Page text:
Technical blog from Craig Russell.


StandardTestDispatcher vs UnconfinedTestDispatcher

This articles describes the provided coroutine test dispatchers, standard and unconfined, the difference between them, and when to use each

Some background

What is a coroutine dispatcher?

A coroutine dispatcher determines which thread (or thread pool) should be used for running the coroutine. You are likely familiar with standard dispatchers, such as Dispatchers.IO and Dispatchers.Default (and Dispatchers.Main if working in Android). When using these, we can ensure that a coroutine is performed on the correct type of thread (e.g., threads meant for heavy CPU work, or IO work, or main thread etc…)

Coroutine Dispatchers determine what thread or threads the corresponding coroutine uses for its execution. The coroutine dispatcher can confine coroutine execution to a specific thread, dispatch it to a thread pool, or let it run unconfined.

launch(Dispatchers.Default) { 
    // do work that might be computationally expensive for the CPU
    // uses a thread pool
    //   - typically sized to have one thread for every CPU core the device has
    //   - minimum of 2 threads

launch(Dispatchers.IO) {
    // do IO work, like reading from disk or sending data over the network
    // uses a thread pool
    //   - the number of threads can grow and shrink on demand up to a pre-configured max size
    //   - default max thread pool is 64

launch (Dispatchers.Main) {
    // runs on the Android main thread. e.g., used for when interacting with Views

What’s the relevance of coroutine dispatchers when unit testing?

When writing unit tests, it is recommended to use a TestDispatcher instead of a real coroutine dispatcher.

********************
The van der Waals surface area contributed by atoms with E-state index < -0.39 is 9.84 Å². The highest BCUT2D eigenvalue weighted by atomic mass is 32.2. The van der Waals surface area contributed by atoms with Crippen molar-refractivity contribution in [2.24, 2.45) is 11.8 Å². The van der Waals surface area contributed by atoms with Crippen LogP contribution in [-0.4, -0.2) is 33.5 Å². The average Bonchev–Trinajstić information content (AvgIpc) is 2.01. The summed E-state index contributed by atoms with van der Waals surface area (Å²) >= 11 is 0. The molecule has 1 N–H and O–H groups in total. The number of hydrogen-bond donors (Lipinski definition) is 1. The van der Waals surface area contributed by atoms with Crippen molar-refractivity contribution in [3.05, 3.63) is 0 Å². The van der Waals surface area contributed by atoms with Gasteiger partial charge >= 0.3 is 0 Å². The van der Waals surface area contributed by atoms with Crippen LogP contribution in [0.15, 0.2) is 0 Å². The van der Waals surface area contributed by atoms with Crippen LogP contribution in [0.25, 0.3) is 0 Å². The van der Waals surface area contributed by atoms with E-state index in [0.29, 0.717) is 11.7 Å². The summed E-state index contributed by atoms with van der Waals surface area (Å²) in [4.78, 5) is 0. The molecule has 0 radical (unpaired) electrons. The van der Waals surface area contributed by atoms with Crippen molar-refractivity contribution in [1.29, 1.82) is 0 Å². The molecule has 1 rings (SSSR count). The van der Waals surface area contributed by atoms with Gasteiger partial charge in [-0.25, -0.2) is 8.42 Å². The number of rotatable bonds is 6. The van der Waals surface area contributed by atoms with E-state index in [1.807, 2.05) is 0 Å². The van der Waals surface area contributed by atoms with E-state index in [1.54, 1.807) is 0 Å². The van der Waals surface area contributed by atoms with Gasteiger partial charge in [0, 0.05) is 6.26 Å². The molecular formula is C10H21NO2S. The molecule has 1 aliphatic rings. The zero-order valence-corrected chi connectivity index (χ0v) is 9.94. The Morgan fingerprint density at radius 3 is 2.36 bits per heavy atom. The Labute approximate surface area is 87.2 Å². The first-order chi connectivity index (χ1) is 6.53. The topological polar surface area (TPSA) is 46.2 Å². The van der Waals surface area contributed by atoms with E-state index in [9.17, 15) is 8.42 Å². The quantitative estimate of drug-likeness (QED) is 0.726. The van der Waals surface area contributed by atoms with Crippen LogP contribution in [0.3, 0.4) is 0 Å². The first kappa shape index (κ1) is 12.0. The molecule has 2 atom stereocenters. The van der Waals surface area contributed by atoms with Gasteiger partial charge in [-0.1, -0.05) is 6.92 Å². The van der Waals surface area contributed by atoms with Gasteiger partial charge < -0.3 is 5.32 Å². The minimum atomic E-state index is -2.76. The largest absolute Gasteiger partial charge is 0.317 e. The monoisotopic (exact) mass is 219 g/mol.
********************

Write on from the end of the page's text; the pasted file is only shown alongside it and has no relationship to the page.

Doing so allows you to have more control over how and when coroutines are launched in your classes under test, and can therefore result in more deterministic and reliable tests. You can control time, like skipping calls to delay to make tests run faster than they otherwise would, or advancing virtual time forward by a certain amount and asserting on the state of your coroutines at that moment.

In order to dispatch coroutines using a test dispatcher, you should inject coroutine dispatchers.

Which test dispatcher to use?

If you’ve read the above, you now know:

  1. why a test dispatcher is useful
  2. how to inject one into your class under test

What remains now is deciding which of the two available test dispatchers to use. Let’s see what the options are:


A standard test dispatcher does not execute any tasks automatically. When coroutines are launched with this dispatcher, instead of executing immediately they are left in a pending state.

This gives you full control over what is executed and when, so that you use that fine control to assert your code is working as expected.

If coroutines don’t automatically run when using StandardTestDispatcher, how do you make them run?

You can access the TestCoroutineScheduler linked to the StandardTestDispatcher which provides methods for controlling the execution state of pending tasks. The following functions can be called directly from inside your runTest block.





An unconfined test dispatcher offers no guarantees on the order in which coroutines will be launched.

In return for giving up this control, however, you are not required to manually call runCurrent() and advanceUntilIdle() in your tests as coroutines are eagerly launched with this dispatcher.

Using this TestDispatcher can greatly simplify writing tests where it’s not important which thread is used when and in which order the queued coroutines are executed. Another typical use case for this dispatcher is launching child coroutines that are resumed immediately, without going through a dispatch; this can be helpful for testing Channel and StateFlow usages. (Source)

Comparing standard and unconfined test dispatchers

Test Dispatcher Type Full control over execution order Coroutines Run Automatically